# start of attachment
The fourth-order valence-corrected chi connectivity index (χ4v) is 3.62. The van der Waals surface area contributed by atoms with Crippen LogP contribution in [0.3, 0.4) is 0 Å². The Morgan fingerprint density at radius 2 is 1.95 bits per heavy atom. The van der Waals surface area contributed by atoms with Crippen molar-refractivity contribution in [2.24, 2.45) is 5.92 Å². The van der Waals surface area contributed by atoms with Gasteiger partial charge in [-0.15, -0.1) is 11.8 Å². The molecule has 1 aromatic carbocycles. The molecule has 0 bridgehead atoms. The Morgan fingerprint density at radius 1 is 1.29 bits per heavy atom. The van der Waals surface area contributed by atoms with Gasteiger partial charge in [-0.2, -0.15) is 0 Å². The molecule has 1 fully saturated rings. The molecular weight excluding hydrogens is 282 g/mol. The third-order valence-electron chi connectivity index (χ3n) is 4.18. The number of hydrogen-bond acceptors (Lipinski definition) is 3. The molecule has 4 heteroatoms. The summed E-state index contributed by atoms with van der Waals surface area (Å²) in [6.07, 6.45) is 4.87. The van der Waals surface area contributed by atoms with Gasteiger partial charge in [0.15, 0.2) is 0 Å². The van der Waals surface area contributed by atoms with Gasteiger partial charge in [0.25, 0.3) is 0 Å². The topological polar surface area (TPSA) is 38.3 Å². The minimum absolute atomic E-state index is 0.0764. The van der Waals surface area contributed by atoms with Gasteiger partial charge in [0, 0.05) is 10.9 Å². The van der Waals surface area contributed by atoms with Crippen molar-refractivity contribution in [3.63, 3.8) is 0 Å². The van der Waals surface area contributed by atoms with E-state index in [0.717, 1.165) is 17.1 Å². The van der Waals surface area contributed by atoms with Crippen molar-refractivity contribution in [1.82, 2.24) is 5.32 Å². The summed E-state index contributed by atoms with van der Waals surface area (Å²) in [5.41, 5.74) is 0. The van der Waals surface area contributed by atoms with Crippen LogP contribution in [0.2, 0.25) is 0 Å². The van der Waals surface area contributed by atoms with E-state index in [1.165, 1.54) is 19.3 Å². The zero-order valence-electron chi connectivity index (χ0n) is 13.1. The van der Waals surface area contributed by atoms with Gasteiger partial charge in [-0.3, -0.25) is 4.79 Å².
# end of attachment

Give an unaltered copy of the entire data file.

The fourth-order valence-corrected chi connectivity index (χ4v) is 3.62. The van der Waals surface area contributed by atoms with Crippen LogP contribution in [0.3, 0.4) is 0 Å². The Morgan fingerprint density at radius 2 is 1.95 bits per heavy atom. The van der Waals surface area contributed by atoms with Crippen molar-refractivity contribution in [2.24, 2.45) is 5.92 Å². The van der Waals surface area contributed by atoms with Gasteiger partial charge in [-0.15, -0.1) is 11.8 Å². The molecule has 1 aromatic carbocycles. The molecule has 0 bridgehead atoms. The Morgan fingerprint density at radius 1 is 1.29 bits per heavy atom. The van der Waals surface area contributed by atoms with Gasteiger partial charge in [-0.2, -0.15) is 0 Å². The molecule has 1 fully saturated rings. The molecular weight excluding hydrogens is 282 g/mol. The third-order valence-electron chi connectivity index (χ3n) is 4.18. The number of hydrogen-bond acceptors (Lipinski definition) is 3. The molecule has 4 heteroatoms. The summed E-state index contributed by atoms with van der Waals surface area (Å²) in [6.07, 6.45) is 4.87. The van der Waals surface area contributed by atoms with Gasteiger partial charge in [0.15, 0.2) is 0 Å². The van der Waals surface area contributed by atoms with Gasteiger partial charge in [0.25, 0.3) is 0 Å². The topological polar surface area (TPSA) is 38.3 Å². The minimum absolute atomic E-state index is 0.0764. The van der Waals surface area contributed by atoms with Gasteiger partial charge in [0, 0.05) is 10.9 Å². The van der Waals surface area contributed by atoms with Crippen molar-refractivity contribution in [3.63, 3.8) is 0 Å². The van der Waals surface area contributed by atoms with E-state index in [0.717, 1.165) is 17.1 Å². The van der Waals surface area contributed by atoms with Crippen molar-refractivity contribution in [1.82, 2.24) is 5.32 Å². The summed E-state index contributed by atoms with van der Waals surface area (Å²) in [5.41, 5.74) is 0. The van der Waals surface area contributed by atoms with Crippen LogP contribution in [0.2, 0.25) is 0 Å². The van der Waals surface area contributed by atoms with E-state index in [1.165, 1.54) is 19.3 Å². The zero-order valence-electron chi connectivity index (χ0n) is 13.1. The van der Waals surface area contributed by atoms with Gasteiger partial charge in [-0.3, -0.25) is 4.79 Å².